Love, Lust and Learning in ImproMafia's No Holds Bard
Nahima Kern | On 01, Aug 2016
Shakespeareâ€™s works are definitely some of â€“ if not the most â€“ performed theatrical productions in the world.
The Bard’s words speak to us on so many levels and have inspired countless other works in theatre, film and music. Therefore, itâ€™s little wonder that ImproMafia, our local impro troupe, donned their Shakespearean garb, mannerisms and hats and performed for Brisbane a Shakespeare-inspired production â€“ No Holds Bard â€“ last night. Helmed by seasoned director Amy Currie this show was a short and sweet bit of improvised theatre that really got the audience roaring with laughter at times.
No Holds Bard was a guaranteed fun night out. Whatâ€™s not to like about going to see a show where everything is left to chance and scripts are nowhere to be found?Â It featured romance, tragedy, the odd sex joke here and there, and of course, lots of laughs at the antics of the performers as they came up with line after line of witty dialogue that flowed and brought the story together seamlessly. The show began without much hesitation, as the actors were in character as the audience filed into the intimate space that is the Paddington Substation. The actors drew inspiration from members of the audience to create their story, and then they were off.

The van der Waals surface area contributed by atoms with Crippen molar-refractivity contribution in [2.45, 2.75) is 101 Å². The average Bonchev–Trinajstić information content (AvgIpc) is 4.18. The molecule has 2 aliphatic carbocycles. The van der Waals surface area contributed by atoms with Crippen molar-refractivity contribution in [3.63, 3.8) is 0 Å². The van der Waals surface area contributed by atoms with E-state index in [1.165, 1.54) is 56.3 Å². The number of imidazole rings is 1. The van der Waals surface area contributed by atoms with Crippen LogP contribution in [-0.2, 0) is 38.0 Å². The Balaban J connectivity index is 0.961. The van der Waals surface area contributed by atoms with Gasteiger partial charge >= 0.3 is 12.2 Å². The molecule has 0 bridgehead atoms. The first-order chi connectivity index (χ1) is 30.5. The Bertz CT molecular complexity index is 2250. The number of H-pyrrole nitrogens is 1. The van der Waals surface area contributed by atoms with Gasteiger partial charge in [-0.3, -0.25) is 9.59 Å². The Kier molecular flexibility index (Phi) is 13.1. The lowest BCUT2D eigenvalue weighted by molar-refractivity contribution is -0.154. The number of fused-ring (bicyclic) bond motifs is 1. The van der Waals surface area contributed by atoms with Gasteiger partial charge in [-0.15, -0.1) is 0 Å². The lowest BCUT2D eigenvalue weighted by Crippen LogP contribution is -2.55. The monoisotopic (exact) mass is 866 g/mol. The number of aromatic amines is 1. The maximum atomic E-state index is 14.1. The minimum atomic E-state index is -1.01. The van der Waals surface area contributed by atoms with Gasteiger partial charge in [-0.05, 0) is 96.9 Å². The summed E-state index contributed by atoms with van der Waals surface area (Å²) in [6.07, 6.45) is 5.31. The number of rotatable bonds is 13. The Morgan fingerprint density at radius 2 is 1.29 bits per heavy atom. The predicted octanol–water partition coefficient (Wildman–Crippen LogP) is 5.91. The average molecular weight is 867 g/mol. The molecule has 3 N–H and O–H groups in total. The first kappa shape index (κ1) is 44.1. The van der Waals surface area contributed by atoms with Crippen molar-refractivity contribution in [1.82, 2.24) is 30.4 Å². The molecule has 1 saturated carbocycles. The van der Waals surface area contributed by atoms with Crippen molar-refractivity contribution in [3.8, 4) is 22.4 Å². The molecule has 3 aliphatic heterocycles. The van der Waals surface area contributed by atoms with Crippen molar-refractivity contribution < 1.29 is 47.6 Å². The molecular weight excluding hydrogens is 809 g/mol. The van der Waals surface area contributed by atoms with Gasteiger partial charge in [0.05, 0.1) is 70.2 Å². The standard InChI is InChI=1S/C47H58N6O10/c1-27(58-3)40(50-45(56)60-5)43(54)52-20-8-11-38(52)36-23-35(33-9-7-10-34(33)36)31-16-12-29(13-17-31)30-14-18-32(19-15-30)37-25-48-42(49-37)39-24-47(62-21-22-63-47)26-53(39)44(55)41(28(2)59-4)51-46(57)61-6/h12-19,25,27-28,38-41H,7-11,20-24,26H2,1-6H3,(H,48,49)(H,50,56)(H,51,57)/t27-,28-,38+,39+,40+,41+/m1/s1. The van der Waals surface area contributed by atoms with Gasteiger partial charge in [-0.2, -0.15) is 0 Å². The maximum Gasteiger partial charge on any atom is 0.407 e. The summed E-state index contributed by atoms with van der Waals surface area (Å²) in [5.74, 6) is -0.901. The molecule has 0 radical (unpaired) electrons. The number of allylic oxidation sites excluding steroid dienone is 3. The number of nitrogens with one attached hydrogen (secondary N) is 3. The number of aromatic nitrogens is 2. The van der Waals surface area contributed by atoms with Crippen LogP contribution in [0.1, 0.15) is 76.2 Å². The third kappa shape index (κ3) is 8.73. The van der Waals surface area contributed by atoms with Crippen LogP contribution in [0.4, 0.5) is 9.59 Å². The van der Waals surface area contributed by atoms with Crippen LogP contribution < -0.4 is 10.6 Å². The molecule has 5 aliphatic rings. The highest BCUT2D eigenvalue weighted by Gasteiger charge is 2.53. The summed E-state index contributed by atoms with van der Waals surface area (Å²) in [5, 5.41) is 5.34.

The story followed a man named Malcolm who yearns for knowledge – only to find that in the town of Dymocks, all the books have been burned, leaving no room for learning. After being told of a small bookshop far yonder, Malcolm begins his quest to bring knowledge back to Dymocks, where he meets a young woman named Helen who has a secret; selling books by day, she is in fact a lady of the court. In a plot to bring back books she meets Malcolm, and the two devise a plan to overthrow the current regent, with the help of a Muse from Olympus. This whole production was hilarious from start to finish with all the actors performing admirably in their roles. Whilst this was not Shakespeare, it had the heart and the spirit that Iâ€™m sure thespians and playwrights would have had back in Elizabethan times, and their work was certainly rewarded with many a chuckle or guffaw from the audience. ImproMafia have once again shown that they know their stuff and can strut it with ease on stage.
Image credit: ImproMafia